But, why visit a bunch of old stones gathered in a circle? First, there is the mystery of how the ancient site was established. The stones are huge – and they were erected 5000 years ago – without the help of cranes. So, mystery number one. Second, no one fully knows why it was erected. There are theories about why it was built – mostly related to pagan worship of the sun – but no one really knows. It has even been the topic of a Doctor Who episode and given over to the aliens. The likelihood is that it was some prehistoric monument of some kind – but this only adds to the mystery and the spirituality of the site.

The best way to experience the site is to visit on the eve of the summer solstice and spend the night with the pagan worshippers who fill the site to celebrate the rising of the sun. The sun rises and is sited within one of the major stone arches for a time and many believe that this was done by design. If you don’t believe the religious significance, you can’t help but be moved by the sense of community and spirituality at this moment. It is a crowded site and you need to get there early – but the moment when the sun rises is special – a moment of strange serenity and silence.

The stones themselves are not the only feature of interest in the area. There are also other historic sites and areas of natural significance. There is King Barrow Ridge – which is a Bronze Age burial mound. It is the place of some of the most ancient beech trees in the UK. It is the site of the Green Woodpecker and some rare butterflies.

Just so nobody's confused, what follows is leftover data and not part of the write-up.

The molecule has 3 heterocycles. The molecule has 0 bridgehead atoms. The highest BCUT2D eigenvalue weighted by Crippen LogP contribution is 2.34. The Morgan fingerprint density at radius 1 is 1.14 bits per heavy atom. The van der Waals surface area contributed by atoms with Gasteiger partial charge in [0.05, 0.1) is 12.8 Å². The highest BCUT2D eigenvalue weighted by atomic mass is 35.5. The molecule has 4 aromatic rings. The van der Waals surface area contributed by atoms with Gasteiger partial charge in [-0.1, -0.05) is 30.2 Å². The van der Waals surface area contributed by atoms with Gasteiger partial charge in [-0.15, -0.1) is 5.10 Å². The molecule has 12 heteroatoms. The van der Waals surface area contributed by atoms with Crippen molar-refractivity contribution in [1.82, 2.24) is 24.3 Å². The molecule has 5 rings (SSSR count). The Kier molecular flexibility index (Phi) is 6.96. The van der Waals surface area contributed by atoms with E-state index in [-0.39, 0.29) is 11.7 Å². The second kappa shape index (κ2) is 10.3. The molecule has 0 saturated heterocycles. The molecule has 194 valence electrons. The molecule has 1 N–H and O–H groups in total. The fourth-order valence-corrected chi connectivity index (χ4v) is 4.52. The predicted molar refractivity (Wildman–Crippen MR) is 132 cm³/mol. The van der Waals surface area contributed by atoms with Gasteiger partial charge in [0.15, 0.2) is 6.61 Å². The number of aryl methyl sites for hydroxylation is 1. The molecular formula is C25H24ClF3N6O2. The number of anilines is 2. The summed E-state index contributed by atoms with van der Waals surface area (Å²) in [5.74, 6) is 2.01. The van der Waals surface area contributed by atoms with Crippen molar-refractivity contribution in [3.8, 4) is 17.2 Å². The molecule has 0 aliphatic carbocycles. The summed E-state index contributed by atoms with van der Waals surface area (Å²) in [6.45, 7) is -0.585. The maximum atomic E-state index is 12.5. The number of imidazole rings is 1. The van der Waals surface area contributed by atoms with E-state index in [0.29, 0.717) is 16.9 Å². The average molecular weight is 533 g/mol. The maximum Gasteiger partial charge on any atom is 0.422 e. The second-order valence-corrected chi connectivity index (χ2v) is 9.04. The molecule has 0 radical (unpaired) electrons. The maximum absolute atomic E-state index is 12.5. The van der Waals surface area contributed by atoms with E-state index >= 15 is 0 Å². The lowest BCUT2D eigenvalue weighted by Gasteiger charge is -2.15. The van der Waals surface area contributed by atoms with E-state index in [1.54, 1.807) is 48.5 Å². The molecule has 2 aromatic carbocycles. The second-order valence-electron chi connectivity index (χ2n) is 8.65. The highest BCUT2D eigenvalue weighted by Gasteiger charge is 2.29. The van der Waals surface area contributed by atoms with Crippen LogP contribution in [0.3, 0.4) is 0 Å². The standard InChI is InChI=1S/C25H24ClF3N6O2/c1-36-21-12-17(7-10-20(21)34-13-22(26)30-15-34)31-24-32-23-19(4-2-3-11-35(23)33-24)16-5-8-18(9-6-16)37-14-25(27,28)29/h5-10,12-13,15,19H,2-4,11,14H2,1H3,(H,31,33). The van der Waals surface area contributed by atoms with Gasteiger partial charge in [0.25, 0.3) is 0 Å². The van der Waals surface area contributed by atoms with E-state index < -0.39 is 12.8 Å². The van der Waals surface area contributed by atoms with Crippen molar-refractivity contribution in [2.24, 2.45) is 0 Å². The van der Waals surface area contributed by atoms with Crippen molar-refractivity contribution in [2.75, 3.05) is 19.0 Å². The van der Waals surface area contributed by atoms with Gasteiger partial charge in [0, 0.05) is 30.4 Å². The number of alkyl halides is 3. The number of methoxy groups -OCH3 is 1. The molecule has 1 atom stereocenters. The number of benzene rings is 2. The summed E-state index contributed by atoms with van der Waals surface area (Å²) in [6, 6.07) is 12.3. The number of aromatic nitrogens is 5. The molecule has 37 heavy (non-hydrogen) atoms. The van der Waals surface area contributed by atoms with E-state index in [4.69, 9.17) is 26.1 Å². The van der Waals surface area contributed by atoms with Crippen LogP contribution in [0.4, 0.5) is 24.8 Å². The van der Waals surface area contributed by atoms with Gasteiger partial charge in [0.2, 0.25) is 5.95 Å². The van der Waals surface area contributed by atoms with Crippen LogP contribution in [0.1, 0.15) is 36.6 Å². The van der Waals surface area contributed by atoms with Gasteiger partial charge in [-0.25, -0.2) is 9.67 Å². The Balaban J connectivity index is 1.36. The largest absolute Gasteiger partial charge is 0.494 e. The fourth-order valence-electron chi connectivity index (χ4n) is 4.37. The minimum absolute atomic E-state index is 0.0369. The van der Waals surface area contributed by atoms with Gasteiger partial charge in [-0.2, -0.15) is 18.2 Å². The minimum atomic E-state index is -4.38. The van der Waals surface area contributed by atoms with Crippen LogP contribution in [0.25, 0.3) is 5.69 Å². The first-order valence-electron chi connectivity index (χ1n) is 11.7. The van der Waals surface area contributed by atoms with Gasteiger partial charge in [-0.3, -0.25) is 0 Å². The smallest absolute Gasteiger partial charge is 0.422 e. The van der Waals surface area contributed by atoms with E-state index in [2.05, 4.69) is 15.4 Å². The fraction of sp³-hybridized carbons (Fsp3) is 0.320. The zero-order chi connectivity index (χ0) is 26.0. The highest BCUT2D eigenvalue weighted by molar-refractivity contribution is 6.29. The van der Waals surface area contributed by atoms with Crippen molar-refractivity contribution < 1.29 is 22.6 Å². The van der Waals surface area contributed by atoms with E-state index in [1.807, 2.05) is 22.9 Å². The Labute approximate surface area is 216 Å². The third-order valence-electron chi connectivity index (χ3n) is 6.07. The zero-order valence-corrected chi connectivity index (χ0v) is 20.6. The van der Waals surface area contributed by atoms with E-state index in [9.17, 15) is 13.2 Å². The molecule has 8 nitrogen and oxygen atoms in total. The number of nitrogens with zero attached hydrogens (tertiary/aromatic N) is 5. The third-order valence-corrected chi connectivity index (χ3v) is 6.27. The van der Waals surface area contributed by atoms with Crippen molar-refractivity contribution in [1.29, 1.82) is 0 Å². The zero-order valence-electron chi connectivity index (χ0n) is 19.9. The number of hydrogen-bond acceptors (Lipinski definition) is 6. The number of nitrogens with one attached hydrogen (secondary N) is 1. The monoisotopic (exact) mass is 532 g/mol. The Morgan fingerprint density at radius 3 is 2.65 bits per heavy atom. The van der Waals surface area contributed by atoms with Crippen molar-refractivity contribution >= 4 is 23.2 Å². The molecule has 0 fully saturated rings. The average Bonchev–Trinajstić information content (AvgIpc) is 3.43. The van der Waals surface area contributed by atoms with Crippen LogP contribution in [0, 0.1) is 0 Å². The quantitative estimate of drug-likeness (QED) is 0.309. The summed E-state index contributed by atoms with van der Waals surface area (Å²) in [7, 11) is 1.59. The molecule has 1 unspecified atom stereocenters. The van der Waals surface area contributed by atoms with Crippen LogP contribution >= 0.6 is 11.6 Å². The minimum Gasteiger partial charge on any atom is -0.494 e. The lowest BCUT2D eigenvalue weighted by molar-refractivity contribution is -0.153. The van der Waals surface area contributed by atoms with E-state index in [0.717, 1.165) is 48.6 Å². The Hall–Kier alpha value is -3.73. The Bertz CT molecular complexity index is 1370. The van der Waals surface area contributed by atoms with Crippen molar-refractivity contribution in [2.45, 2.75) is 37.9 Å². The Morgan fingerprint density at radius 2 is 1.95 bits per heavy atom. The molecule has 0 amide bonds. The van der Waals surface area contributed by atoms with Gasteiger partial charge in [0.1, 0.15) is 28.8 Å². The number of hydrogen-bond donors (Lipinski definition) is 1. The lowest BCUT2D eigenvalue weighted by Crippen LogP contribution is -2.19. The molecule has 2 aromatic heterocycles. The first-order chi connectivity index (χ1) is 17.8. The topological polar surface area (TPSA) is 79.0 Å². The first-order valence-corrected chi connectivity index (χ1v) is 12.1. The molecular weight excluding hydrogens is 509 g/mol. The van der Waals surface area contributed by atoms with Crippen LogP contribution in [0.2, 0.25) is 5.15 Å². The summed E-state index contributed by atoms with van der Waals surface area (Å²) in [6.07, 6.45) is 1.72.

There is also the beauty of the Durrington Walls. There is a theory that the builders of the stone circle lived in the area within these walls. Then, there is The Avenue – a bank-and-ditch earthwork that is more than 3 miles long. It is thought to have been the route taken during ceremonies at the stone circle – but some believe this avenue predates even Stonehenge itself.

If you want to know more about the area – the history and the nature – there is also a visitors’ centre, which will guide you through all you need to know. This is also a great place to park, if you are looking to go on an extended walk amongst the beautiful environment.

Please use the above extract to answer the questions below.

Set 1: Ten revision questions on select and comprehend nonfiction